Recommended Deployment .......................................................................................................................... 28
Benefits .......................................................................................................................................................... 28
Cisco TelePresence Management Suite and Extensions ........................................................................................ 28
Cisco TelePresence Management Suite Provisioning Extension (TMSPE) ................................................... 28
Cisco TelePresence Management Suite Extension for Microsoft Exchange (TMSXE) .................................. 28
Recommended Deployment .......................................................................................................................... 29
Cisco Preferred Architecture for Video
PAGE 2
Preface
Benefits .......................................................................................................................................................... 30
BE6000 Small Video Deployment ............................................................................................................... 31
Considerations ........................................................................................................................................................ 32
Appendix ...................................................................................................................................................... 33
Product List ............................................................................................................................................................. 33
Licensing Options.................................................................................................................................................... 33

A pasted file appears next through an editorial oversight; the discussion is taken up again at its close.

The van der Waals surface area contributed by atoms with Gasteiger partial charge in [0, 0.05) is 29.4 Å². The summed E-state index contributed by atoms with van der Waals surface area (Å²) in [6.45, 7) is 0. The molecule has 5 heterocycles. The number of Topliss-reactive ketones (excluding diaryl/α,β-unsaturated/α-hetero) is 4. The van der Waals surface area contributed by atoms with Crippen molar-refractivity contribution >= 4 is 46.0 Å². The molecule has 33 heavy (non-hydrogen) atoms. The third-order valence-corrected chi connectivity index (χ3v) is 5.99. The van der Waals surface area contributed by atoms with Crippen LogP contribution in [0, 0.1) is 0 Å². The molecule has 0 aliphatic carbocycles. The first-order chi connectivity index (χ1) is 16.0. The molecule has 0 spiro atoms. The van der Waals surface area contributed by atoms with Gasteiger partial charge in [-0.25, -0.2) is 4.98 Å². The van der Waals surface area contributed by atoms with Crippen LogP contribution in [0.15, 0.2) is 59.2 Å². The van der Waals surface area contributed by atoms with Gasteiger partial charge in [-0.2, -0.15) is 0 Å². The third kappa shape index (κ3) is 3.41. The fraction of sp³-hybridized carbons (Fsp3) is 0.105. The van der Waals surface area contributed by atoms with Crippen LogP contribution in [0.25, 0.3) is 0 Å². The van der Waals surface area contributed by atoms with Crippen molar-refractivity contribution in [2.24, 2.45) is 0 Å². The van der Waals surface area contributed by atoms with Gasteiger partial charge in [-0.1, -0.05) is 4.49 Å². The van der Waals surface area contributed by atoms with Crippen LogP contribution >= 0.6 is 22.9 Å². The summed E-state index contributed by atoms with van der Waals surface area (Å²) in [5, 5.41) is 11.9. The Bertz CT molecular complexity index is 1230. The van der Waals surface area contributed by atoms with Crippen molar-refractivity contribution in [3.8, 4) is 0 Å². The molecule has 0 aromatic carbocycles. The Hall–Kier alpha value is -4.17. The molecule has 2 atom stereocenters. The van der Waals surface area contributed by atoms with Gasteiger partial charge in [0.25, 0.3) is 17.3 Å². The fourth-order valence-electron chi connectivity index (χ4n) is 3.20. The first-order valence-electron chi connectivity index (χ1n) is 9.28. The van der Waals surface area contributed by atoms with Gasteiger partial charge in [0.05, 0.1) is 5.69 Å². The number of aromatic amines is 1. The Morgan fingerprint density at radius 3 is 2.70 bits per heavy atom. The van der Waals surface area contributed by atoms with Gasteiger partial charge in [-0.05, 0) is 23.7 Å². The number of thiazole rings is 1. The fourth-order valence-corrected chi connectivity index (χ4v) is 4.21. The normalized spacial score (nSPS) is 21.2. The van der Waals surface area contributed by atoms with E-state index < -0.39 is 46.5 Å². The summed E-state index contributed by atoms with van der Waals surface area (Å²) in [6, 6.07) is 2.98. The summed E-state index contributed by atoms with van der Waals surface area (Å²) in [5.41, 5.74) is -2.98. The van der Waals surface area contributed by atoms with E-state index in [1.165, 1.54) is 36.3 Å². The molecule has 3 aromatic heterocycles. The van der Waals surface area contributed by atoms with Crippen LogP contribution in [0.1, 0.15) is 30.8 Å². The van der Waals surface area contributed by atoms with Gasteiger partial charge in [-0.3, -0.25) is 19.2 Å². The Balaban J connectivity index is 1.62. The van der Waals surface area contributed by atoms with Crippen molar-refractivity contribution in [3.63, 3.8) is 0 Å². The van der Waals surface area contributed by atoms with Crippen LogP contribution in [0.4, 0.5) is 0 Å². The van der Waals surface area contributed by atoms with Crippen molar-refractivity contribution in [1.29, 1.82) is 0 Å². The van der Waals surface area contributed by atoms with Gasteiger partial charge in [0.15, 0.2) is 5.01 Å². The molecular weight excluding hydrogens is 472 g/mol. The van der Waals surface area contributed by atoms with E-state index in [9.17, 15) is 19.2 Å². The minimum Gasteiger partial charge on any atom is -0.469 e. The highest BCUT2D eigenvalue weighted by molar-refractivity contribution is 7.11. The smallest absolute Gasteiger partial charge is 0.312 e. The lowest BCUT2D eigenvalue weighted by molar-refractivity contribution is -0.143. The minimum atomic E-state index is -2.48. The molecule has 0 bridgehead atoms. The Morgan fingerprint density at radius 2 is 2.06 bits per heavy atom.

Sample Order .......................................................................................................................................................... 34
Sample Bill of Materials ........................................................................................................................................... 35
Infrastructure ................................................................................................................................................. 35
Licensing ....................................................................................................................................................... 36
Cisco Unified Video and TelePresence Endpoints......................................................................................... 38
Cisco Preferred Architecture for Video
PAGE 3
Preface
Preface
Cisco Preferred Architectures provide recommended deployment models for specific market segments based on common
use cases. They incorporate a subset of products from the total Cisco Collaboration portfolio that is best suited for the
targeted market segment and defined use cases. These deployment models are prescriptive, out-of-the-box, and built to
scale with an organization as its business needs change. This prescriptive approach simplifies the integration of multiple